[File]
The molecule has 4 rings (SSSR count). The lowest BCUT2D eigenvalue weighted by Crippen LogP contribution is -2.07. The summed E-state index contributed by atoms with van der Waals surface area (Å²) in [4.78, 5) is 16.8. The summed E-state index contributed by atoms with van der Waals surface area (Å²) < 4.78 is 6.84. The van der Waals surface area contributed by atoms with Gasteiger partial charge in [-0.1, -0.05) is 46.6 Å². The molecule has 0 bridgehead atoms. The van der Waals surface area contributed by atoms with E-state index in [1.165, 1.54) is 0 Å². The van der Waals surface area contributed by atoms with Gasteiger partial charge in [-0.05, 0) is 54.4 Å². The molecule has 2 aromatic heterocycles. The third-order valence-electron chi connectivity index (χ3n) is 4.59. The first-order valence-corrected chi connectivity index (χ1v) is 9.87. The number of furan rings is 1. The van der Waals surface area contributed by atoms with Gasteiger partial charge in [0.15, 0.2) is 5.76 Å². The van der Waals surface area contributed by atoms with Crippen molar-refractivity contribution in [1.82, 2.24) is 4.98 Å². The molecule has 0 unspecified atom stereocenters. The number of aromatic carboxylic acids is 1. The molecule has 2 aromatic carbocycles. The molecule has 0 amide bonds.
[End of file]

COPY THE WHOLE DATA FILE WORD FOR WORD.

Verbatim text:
The molecule has 4 rings (SSSR count). The lowest BCUT2D eigenvalue weighted by Crippen LogP contribution is -2.07. The summed E-state index contributed by atoms with van der Waals surface area (Å²) in [4.78, 5) is 16.8. The summed E-state index contributed by atoms with van der Waals surface area (Å²) < 4.78 is 6.84. The van der Waals surface area contributed by atoms with Gasteiger partial charge in [-0.1, -0.05) is 46.6 Å². The molecule has 0 bridgehead atoms. The van der Waals surface area contributed by atoms with E-state index in [1.165, 1.54) is 0 Å². The van der Waals surface area contributed by atoms with Gasteiger partial charge in [-0.05, 0) is 54.4 Å². The molecule has 2 aromatic heterocycles. The third-order valence-electron chi connectivity index (χ3n) is 4.59. The first-order valence-corrected chi connectivity index (χ1v) is 9.87. The number of furan rings is 1. The van der Waals surface area contributed by atoms with Gasteiger partial charge in [0.15, 0.2) is 5.76 Å². The van der Waals surface area contributed by atoms with Crippen molar-refractivity contribution in [1.82, 2.24) is 4.98 Å². The molecule has 0 unspecified atom stereocenters. The number of aromatic carboxylic acids is 1. The molecule has 2 aromatic carbocycles. The molecule has 0 amide bonds.